Monday, August 18, 2008

Fort Wilderness, September 1958

Fort Wilderness, on Tom Sawyer Island, was a prime example of an attraction that was built to make the whole Frontierland experience richer and more "realistic" (as absurd as that might seem). Disneyland did not lure additional visitors because of the fort, but it added so much. Tom Sawyer Island was all about exploration and discovery! Rock formations and caves, treehouses and suspension bridges - - even the act of having to raft over was a mini-adventure. The fort evoked images of Indian wars (at times, arrows poked out of the top of the towers) and a welcome safe haven in the middle of an unfriendly prarie. In the scheme of things, rebuilding this fort seems like it would have been a bargain. But it was deemed to be expendable, especially since pirates were moving in. Such a shame! ANYWAY, I love this photo (with its super-saturated colors!) from a happier time, those two little girls are having a good old time!

As a bonus, here's a 1956 photo of the Golden Horseshoe. My favorite detail is that wonderful sign out front featuring the lovely Slue Foot Sue herself. The establishment was owned by her after all! I wonder why this sign was removed?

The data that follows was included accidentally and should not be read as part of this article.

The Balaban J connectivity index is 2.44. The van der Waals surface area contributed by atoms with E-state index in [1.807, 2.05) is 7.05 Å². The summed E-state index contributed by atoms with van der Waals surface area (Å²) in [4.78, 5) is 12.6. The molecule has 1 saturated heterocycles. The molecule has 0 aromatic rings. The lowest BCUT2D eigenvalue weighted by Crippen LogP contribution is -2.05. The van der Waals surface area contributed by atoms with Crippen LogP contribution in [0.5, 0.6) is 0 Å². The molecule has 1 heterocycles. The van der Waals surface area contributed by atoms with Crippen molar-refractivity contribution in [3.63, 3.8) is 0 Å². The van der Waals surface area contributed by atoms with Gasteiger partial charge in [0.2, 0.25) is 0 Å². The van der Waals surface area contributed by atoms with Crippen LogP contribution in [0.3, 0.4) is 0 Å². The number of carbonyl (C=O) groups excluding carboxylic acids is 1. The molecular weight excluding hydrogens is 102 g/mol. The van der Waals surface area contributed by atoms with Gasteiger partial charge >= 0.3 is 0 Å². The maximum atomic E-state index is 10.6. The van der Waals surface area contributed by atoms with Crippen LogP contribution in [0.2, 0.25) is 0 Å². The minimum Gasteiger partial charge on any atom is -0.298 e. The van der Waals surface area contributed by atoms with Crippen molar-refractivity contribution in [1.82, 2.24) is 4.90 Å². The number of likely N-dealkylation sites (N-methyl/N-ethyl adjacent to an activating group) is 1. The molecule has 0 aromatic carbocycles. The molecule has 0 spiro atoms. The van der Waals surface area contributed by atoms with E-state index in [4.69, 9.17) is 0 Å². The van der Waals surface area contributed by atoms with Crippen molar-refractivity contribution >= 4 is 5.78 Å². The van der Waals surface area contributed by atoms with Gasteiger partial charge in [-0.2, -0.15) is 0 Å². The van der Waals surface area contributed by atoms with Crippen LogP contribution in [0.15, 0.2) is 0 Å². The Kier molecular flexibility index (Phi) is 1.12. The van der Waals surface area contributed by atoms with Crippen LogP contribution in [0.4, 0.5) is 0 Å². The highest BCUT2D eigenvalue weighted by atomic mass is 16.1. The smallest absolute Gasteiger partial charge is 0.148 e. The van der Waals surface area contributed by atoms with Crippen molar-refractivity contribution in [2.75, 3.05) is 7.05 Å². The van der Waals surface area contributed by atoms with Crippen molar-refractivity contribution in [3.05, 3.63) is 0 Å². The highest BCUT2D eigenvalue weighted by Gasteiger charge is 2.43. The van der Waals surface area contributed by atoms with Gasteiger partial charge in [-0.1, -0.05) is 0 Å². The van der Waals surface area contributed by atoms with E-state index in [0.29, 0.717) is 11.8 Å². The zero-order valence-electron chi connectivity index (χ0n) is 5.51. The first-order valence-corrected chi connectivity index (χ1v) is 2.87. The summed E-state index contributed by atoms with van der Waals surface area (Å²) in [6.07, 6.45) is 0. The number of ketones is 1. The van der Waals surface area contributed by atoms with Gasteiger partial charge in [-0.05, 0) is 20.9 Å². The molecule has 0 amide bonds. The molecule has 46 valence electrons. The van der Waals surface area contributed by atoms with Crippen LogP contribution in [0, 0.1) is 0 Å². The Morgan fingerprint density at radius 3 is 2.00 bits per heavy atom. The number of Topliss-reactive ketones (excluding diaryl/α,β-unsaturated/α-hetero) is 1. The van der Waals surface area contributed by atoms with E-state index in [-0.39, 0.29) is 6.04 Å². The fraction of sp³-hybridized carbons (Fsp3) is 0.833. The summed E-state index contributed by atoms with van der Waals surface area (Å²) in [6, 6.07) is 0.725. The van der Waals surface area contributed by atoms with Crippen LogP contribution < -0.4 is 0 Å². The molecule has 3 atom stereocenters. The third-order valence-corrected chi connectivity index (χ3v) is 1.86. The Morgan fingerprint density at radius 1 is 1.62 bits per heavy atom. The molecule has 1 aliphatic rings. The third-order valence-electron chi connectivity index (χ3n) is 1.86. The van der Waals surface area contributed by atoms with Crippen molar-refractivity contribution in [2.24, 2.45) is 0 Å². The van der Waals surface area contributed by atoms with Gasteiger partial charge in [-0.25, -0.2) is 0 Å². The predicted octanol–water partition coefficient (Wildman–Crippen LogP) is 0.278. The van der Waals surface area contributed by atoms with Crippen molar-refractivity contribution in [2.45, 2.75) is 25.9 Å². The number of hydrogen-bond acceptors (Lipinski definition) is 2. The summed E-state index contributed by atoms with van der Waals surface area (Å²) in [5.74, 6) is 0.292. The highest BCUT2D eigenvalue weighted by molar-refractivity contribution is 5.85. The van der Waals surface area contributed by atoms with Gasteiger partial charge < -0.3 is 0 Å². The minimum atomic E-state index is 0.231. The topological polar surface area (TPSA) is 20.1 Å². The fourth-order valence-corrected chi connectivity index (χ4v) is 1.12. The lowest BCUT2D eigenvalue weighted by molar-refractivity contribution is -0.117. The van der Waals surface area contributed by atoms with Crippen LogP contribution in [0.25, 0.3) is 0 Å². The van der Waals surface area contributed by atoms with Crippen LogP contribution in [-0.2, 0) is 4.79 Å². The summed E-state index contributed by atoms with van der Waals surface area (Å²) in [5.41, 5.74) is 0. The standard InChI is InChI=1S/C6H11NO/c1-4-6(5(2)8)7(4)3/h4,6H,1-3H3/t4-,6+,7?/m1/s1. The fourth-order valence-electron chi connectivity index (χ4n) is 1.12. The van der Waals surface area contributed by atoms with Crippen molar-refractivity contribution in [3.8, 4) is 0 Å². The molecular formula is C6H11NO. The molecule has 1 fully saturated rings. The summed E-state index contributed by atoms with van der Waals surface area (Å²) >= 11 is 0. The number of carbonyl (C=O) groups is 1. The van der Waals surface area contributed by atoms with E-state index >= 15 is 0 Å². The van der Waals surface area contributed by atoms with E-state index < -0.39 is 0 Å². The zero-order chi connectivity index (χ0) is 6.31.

TokyoMagic! said...

I miss Fort Wilderness, Major! Why do they keep getting rid of things that have been such a long part of DL history?

Your photo has made me realize that Tokyo Disneyland's version is more than just a little reminiscent of Disneyland's Fort Wilderness, it is almost an exact copy (with the exception that they put their fort's entrance where DL's exit was and vice versa). For comparison, I've posted a photo of their fort at:

It was taken from almost the exact spot as your pic....just a little more to the left and from the second level....and 50 years later!

BrotherCharles said...

One of the things I keep noticing about these pictures, is the way people dressed back then. Even some of the kids are in suits. People would get dressed up when out in public. I kind of wished people still did that today. Maybe I'm just too old fashioned. What a great era! Thanks for the eye candy!

Anonymous said...

I wouldn't be so sure this Fort and features like it did not bring people in; I'd say that such things are examples of the distinctions between the Disneyland that survived and thrived as a (lucrative!) cultural phenomenon and other entertainment enterprises that come and go.

We do not go to ride Disneyland, we go to see it. And so have millions of others.